New routes to recover corrupt funds: StAR’s updated Asset Recovery Handbook 

Grand corruption cases—from Siemens to Lava Jato and, as highlighted in the Panama Papers and the Luanda leaks—have made headlines and plagued countries in every region, depriving citizens of public funds, starving emerging economies of development resources, and undermining trust in governments. Today, in the context of the coronavirus crisis and the need for large public stimulus packages, it is even more important to build trust and deter corruption. Asset recovery is more crucial than ever, both as a sign that leaders are held accountable and as a means for governments to mobilize all available resources.  Fortunately, we’ve learned new strategies for retrieving stolen assets over the past decade.

Acknowledging the high price of corruption, the UNODC-World Bank Stolen Asset Recovery (StAR) Initiative was created in 2007 to support efforts to recover ill-gotten gains. StAR today is releasing a new edition of its Asset Recovery Handbook, the go-to reference manual for practitioners since its first issue in 2010.

Asset recovery remains an uphill battle. Proceeds of crime are typically stashed in offshore financial centers through a multitude of legal arrangements and shell companies, allowing their real beneficial owner to hide behind opaque structures.  Even if a corrupt official’s assets are detected, complex investigations and legal proceedings are often necessary to prove that the assets are derived from a crime. This process is heavily dependent on international cooperation with foreign authorities and mutual legal assistance processes, which are often too lengthy and ineffective to result in the timely freezing and confiscation of corrupt assets.

The updated Asset Recovery Handbook serves as a guide for navigating challenges in asset recovery and maximizing chances of success.  This new version benefits from five lessons learned from past experiences:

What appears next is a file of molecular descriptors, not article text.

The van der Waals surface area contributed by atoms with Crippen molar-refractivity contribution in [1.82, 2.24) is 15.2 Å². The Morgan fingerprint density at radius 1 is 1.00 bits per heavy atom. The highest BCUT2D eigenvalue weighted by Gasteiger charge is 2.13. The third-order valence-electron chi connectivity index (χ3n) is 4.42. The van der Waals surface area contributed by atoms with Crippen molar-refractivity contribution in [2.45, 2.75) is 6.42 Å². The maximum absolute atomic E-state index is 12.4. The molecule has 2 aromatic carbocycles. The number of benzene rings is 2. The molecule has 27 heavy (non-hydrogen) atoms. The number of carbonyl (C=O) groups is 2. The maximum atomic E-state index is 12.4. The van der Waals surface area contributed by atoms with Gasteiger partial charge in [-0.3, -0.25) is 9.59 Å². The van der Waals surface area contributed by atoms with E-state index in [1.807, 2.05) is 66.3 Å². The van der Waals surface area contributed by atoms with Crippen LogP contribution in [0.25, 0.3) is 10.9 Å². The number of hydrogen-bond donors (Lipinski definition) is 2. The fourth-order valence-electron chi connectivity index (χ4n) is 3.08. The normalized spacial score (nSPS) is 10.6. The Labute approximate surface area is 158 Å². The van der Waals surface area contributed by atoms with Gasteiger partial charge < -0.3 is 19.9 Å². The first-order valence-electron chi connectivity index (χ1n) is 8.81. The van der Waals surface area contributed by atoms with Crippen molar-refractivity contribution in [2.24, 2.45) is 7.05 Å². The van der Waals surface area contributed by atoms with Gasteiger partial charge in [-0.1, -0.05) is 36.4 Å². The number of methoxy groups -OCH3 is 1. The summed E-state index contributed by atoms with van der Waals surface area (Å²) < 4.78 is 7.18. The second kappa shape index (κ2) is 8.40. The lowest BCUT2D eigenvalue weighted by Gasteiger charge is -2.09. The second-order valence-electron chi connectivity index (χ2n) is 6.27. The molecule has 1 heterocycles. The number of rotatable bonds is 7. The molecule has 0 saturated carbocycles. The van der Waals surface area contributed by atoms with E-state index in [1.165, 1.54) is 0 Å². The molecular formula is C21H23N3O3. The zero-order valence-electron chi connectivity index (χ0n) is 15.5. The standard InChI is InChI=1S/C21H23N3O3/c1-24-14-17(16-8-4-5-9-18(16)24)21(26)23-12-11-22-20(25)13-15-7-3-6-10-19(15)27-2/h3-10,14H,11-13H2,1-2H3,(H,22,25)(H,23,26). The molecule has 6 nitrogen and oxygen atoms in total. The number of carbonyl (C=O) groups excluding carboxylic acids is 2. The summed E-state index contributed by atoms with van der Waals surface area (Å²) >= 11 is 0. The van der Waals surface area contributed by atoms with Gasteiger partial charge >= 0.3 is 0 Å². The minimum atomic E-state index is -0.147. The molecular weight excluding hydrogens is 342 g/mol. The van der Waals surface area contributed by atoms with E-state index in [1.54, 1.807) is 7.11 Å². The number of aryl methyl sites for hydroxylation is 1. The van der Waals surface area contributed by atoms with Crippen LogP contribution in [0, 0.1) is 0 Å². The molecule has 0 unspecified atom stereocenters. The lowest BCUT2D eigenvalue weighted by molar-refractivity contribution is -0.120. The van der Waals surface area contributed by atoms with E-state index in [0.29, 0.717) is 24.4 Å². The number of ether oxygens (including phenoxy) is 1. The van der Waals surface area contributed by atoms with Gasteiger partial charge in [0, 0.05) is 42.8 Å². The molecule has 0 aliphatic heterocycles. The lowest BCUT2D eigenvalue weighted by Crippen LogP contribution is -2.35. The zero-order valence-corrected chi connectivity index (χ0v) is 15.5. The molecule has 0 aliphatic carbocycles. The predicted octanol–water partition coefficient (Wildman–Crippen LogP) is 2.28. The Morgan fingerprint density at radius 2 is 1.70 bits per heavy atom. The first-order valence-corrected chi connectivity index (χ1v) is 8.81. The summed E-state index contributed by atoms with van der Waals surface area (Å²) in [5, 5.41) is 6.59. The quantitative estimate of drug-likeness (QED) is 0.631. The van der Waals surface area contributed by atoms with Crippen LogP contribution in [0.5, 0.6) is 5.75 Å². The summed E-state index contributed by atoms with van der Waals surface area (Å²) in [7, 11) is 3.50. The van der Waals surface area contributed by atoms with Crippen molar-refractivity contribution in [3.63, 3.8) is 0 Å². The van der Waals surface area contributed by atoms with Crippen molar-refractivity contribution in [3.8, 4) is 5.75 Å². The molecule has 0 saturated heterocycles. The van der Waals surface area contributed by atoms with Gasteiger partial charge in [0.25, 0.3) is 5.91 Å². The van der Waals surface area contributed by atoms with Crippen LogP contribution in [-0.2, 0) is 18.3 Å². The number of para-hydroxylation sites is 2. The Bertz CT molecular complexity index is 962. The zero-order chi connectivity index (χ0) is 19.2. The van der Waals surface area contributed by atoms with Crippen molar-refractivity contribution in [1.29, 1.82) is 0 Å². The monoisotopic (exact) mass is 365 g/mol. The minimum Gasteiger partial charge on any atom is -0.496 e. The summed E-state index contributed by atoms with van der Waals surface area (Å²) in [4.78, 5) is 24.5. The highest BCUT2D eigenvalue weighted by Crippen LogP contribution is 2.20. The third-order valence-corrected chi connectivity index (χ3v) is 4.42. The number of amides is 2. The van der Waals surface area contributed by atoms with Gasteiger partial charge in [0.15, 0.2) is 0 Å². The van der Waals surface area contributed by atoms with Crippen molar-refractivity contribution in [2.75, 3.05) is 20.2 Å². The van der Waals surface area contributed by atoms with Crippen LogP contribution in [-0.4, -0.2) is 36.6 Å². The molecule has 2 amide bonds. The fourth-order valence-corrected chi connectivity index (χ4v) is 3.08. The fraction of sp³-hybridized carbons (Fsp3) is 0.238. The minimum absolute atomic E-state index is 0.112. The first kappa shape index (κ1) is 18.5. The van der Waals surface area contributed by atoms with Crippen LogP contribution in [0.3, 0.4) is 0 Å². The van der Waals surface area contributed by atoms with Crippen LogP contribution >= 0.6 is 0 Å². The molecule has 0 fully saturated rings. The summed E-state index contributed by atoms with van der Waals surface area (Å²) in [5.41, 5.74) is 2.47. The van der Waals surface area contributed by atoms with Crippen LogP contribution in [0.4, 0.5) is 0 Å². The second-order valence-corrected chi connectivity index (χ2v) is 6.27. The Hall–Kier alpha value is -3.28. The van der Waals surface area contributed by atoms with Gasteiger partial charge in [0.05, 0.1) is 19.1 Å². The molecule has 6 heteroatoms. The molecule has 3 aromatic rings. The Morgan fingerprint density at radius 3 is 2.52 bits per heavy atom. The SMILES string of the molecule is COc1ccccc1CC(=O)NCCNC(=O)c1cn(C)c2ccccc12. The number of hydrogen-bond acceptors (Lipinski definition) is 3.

Jurisdictions must mobilize and coordinate all their relevant investigative and prosecution agencies.  Too many jurisdictions fight corruption in silos with different parts of the government pursuing their own cases and not sharing information internally. That renders their own efforts inefficient and makes it very hard for other jurisdictions to know whom to engage with. A more coordinated approach helps engaging foreign counterparts through informal or administrative channels for the exchange of information, rather than relying too early on formal and lengthy mutual legal assistance processes. For example, in Tunisia, in the Ben Ali case, as well as in Malaysia, in the 1MDB case, enhanced domestic coordination and political will were instrumental in driving the case forward. This is crucial in multijurisdictional investigations: the 1MDB case for example involved France, Guernsey (a British Crown dependency), Luxembourg, Malaysia, Singapore, the United Kingdom, and the United States, among others.